Re-elected Edo state governor, Adams Oshiomhole on Sunday dedicated his victory to the people of the state, who he said yearned for change and development.
He however challenged the Chairman of the Independent National Electoral Commission (INEC) Attahiru Jega, to accept the blame for the hiccups experienced during the exercise.
Mr. Oshiomhole was on Sunday declared winner in the Saturday governorship election after he won in all the 18 Local Government Areas of the state, polling a total of 477,478 votes, or 73.72 per cent of the total 647,698 votes cast.
He defeated his closest rival, Charles Airhiarvbere, of the Peoples Democratic Party (PDP), who garnered 144,235 votes, or 22.27 per cent of the total votes cast.
However, no fewer than 17,282 voters in eight local government areas, particularly in Oredo and Edo South, were denied the opportunity to exercise their democratic rights for various reasons bordering on breaches of the Electoral Act.
But the governor, who said the problem centred on long delays in distributing electoral materials to designated polling centres as well as deliberate manipulation of the voters register to create confusion, urged the INEC boss to take personal responsibility for the problems that resulted in the cancellation of some results and the denial of others the opportunity of voting.
”Some of the officials posted to the state to supervise the elections were not fit to handle such responsibilities, particularly those that do not have the capacity to handle assignments that require uprightness, trust and integrity,” Mr Oshiomhole said.
“I believe Professor Jega made a mistake and error of judgment in deploying an officer like Ishmael Igbani (INEC National Commissioner in charge of Monitoring and Enforcement responsible for South-South), who has a reputation for presiding over several rigged elections in the region, including Edo State in 2007,” the governor said. “I hold Jega personally responsible, because he cannot claim ignorance of that fact. He should have resisted the temptation of asking him (Igbani) to supervise the election in Edo State.
“I have said it in the past. Let me say again about all those who have presided over elections that have been nullified by the courts. There is no moral basis to continue to keep such people in INEC. As long as we continue to have those elements in INEC, we are going to have the kind of problems we had on Saturday.”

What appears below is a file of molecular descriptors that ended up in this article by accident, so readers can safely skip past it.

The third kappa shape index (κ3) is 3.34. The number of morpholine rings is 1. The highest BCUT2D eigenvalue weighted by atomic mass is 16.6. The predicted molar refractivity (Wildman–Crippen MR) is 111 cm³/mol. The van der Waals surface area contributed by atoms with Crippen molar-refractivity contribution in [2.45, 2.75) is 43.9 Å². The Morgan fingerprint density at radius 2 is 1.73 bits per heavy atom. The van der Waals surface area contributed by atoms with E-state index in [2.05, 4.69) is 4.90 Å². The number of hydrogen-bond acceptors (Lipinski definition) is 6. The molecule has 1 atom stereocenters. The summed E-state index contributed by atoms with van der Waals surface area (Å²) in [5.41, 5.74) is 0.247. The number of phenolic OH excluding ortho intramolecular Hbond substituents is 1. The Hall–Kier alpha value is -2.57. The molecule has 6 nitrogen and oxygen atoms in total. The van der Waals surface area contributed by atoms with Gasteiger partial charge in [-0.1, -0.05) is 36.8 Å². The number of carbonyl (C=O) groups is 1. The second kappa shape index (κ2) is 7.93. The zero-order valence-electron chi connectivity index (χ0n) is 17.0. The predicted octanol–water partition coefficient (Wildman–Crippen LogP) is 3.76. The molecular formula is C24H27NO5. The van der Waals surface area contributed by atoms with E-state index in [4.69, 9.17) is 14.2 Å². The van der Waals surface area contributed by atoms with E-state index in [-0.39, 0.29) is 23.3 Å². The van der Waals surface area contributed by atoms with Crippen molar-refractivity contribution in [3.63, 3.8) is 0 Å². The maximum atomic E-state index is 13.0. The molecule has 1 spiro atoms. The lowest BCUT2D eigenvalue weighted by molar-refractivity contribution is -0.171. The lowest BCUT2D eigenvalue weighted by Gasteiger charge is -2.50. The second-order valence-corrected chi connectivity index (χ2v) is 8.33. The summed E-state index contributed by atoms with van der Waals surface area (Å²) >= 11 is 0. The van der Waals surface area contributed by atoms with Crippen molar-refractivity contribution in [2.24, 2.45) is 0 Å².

He accused Mr Igbani for being instrumental to the problems, saying he connived with some INEC officials and the leadership of one of the political parties in the state to manipulate the voters register, which was used as reason to cancel the election results in most voting centres.
According to the governor, Mr. Igbani was also responsible for the deliberate delay of the distribution of electoral materials to polling centres, particularly in Oredo and Edo South Local Government Areas that account for over 260,000 voters and about 55 per cent of the total registered voters in the state respectively.
“Igbani, with some elements in INEC and one of the political parties in Edo state, connived to deliberately delay the delivery of election materials to these places to deny the majority of the people from the area the opportunity to vote.
“I call on Professor Jega to encourage Igbani to resign from his office in the interest of the Nigerian nation. To deploy him to go and manipulate another election will not be in the national interest. I want to plead with Jega to save his own name by not deploying such officials to conduct elections, no matter where the pressure is coming from,” Mr. Oshiomhole said.
He commended President Goodluck Jonathan for keeping his promise to ensure the peaceful and safe atmosphere the election was held, saying his election has confirmed that democracy is possible once the people are assured of adequate security to exercise their democratic rights.
Saying he used his first term to rebuild existing bridges to unite Edo people, the governor asked his former opponents to join hands with him to develop the state, urging them to see his election as the popular wish of Edo people.
“I have been elected not to govern only the people who voted for me. But I have been elected to provide good governance for the entire people of Edo state, regardless of their party affiliations, or the candidates they voted for. We will govern for the benefit of our people without any form of discrimination,” he assured.
Surprisingly, he paid glowing tributes to Anthony Anenih, the leader of the PDP in the state, who many see as his political enemy, describing him as “an elder of the state, who deserves respect from all, despite our differences in political ideology.”
Warning politicians to change their mentality about elections, the governor urged those who want to remain in politics to henceforth understand that winning elections is not based on one’s capacity to undermine the electoral wishes of the people, but the extent to which one can connect with the people.
He commiserated with the families of the four officials, including three police officers and an INEC ad hoc staff, who lost their lives in a boat mishap as they were conveying electoral materials to Ologbo, a riverine area of the state, and pledged to support them financially and in other ways to enable them cope with the pain of losing their loves ones in the course of the election.